The accomplishments of academic Talmud study, built atop the legacy of philological-historical study, which is in turn influenced by fields both proximate and distant, such as history, literature, and comparative religion in addition to geography, philosophy, hermeneutics, legal history, psychology, and other disciplines, has made very significant strides in recent generations. Our ability to properly understand our sacred sources—Mishnah, Bavli, Yerushalmi, Geonic Literature, Rishonim , and Aharonim —hinges on their textual, linguistic, and contextual examination in addition to their comparative study alongside proximal counterparts from cultures that neighbor them temporally and geographically and in their social and religious contexts.

    So that this discussion does not remain too abstract, I will illustrate with a brief example that Rabbi Lichtenstein was familiar with, as is evident from one of his articles. The three berakhot that praise God for what He has not made us, and only they, have their source in Tosefta Berakhot There is no doubt that a comparison of these sources can explain the original—and current—meaning of these three berakhot. Epstein, the founding fathers of modern academic Talmud study whose work forms the basis of the entire field.

    To my mind, the central question remains: How could Rabbi Lichtenstein, with his great mind and greatness of spirit, who possessed so much Torah and wisdom, simply not pay attention to them? But how could they endure without any attempt to understand that which as most precious to him—the Talmud and its world, the halakhah and its concepts, the medieval commentators and their formulations—without the academic tools that were developed using the same methods, and in almost the same settings, as the humanities that are so important in other facets of his religious and intellectual life?

    Once he arrived at the conclusion that something is spiritually correct and important, it became a priority for him, and he worked to advance it, at the expense of other matters. His belief in the power of this interpretive methodology, its substantive and aesthetic advantages, and its religious meaning led him, we can suggest, not to engage in anything that required the investment of time or other resources in this field. As mentioned, he likewise barely mentioned modern Hebrew thought and literature.

    He also completely ignored the world of Kabbalah. There were other fields of knowledge in which he chose not to engage, based on his view that they could not advance his major life-goal: serving God by studying and teaching Talmud according to the traditional Brisker method. Nevertheless, this explanation does not seem exhaustive. It was not only that Rabbi Lichtenstein did not engage in this form of study; he fundamentally opposed it. To bolster this claim, let us return to Yeshivat Har Etzion in the early s.

    In , Prof. Its title indicates its contents, and I deem it to be the best and most comprehensive article on the proper method for academic study of a Talmudic sugya. It was a revelation; the experience was one of discovering a primal truth for the first time.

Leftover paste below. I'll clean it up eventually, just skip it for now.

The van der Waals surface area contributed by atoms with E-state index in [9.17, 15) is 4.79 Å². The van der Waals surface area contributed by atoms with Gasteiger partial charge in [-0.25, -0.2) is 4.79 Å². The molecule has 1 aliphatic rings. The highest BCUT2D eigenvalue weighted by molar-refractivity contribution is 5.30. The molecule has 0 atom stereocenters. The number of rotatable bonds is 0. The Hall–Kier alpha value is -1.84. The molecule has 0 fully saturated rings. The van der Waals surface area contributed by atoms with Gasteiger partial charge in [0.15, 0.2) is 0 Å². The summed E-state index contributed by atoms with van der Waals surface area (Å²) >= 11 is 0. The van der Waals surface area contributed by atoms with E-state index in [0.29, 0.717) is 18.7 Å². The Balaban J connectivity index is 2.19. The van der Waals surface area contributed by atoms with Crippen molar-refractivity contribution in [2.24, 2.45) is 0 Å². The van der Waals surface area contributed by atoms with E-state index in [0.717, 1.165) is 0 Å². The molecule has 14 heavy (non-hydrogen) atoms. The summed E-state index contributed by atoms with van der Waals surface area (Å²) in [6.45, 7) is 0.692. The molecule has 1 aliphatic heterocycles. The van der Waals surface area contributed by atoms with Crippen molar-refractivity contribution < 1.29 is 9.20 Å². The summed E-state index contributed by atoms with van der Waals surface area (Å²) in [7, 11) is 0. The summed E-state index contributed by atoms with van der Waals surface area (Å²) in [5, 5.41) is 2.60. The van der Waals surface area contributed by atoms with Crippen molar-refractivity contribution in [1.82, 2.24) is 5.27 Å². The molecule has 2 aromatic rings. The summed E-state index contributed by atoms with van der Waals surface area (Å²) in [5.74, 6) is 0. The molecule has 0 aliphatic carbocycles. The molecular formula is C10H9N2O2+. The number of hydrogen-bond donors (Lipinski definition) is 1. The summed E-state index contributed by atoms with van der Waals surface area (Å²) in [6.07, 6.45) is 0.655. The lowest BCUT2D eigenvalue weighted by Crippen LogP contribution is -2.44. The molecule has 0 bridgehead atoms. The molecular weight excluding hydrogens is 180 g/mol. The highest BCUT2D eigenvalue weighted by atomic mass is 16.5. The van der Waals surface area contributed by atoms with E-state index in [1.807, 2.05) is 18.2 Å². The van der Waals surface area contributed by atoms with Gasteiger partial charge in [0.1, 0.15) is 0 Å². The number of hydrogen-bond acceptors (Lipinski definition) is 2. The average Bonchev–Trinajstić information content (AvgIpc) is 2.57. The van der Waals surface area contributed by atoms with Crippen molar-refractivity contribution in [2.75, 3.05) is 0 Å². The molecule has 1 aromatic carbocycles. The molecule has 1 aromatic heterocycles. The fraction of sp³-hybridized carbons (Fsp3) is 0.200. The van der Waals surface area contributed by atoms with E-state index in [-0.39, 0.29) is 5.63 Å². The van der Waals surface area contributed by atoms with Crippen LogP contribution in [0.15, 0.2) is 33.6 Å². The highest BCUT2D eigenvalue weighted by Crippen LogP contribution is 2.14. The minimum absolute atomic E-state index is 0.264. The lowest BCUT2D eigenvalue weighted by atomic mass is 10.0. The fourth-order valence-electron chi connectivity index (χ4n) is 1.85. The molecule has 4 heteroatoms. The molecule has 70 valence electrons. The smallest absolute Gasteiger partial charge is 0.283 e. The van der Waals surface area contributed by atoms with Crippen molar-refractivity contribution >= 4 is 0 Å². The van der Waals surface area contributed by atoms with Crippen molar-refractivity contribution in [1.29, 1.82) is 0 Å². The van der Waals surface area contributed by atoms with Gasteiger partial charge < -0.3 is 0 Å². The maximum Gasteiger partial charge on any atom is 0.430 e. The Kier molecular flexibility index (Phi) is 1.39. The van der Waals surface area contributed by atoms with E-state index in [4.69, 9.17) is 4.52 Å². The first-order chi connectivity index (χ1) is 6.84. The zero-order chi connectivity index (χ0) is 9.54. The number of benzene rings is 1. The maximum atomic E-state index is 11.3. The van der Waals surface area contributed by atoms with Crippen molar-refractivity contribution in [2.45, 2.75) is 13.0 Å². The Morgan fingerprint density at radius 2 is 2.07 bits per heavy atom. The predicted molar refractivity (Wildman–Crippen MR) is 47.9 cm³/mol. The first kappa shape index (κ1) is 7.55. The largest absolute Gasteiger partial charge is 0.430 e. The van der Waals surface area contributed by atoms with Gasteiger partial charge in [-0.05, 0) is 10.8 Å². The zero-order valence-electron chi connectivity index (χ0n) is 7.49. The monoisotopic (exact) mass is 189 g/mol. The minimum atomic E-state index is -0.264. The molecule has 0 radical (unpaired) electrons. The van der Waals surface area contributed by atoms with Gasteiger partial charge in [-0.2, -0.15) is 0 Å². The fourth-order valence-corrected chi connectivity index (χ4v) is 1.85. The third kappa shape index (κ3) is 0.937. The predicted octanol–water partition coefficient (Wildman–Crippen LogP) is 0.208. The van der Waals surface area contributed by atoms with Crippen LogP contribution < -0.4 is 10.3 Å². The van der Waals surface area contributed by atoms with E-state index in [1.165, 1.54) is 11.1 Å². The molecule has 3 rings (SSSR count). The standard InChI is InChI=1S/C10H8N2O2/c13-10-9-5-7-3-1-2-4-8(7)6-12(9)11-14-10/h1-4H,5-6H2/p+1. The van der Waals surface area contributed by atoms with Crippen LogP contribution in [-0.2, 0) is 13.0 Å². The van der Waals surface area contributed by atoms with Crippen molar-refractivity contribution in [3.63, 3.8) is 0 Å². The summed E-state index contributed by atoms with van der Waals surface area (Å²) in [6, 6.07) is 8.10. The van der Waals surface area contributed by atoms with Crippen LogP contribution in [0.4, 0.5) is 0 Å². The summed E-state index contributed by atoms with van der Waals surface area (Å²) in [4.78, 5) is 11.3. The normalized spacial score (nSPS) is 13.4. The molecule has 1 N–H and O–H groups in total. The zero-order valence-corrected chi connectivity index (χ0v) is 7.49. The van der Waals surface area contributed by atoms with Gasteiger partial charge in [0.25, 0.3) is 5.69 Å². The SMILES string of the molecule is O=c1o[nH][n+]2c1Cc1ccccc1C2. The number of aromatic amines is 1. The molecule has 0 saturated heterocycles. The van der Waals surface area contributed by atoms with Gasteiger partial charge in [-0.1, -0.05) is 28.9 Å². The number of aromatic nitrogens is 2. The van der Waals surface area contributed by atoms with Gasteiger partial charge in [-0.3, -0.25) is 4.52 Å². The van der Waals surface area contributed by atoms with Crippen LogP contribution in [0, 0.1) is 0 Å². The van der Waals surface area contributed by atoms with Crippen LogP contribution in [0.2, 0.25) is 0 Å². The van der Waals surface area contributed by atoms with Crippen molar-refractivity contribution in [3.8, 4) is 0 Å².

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    The next summer, in issue 88 of Alon Shevut , the student journal of Yeshivat Har Etzion, an article by Aharon Mishnayot, a member of this study group, appeared. One who attempts to locate this issue will not be successful; at the instruction of the heads of the yeshiva, copies of the issue were recalled and hidden away because of the aforementioned article. Aharon Mishnayot wrote to me about this episode:. Rabbi Lichtenstein spoke with me in his inimitable style—without anger, and even with a bit of bashfulness.

    I was surprised that his main criticism was against my claim that the Yerushalmi tends toward straightforward explanations more than the Bavli does. Rabbi Lichtenstein explained that the halakhic tradition accords with the Bavli, whereas the implication of my words is that the Yerushalmi is to be preferred, in opposition to the said tradition. I was doubly astonished: by the severity that Rabbi Lichtenstein attributed to it and primarily by the fact that Rabbi Lichtenstein never addressed the content of the claim. His disregard for the truth-claims in my article did not comport, to my mind, with his uncompromising intellectual integrity.

    I was simply amazed. Six months later, in the winter of , a group of students from the Netiv Meir yeshiva high school came to spend a trial week at Yeshivat Har Etzion.

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    As usual, yeshiva students were asked to give classes to their younger guests. One such student, Moshe Meir, gave a class based on an understanding of the Mishnah as it is, not on the basis of how the two Talmuds interpreted it. Word of this class and its contents reached the heads of the yeshiva. Moshe later recollected:.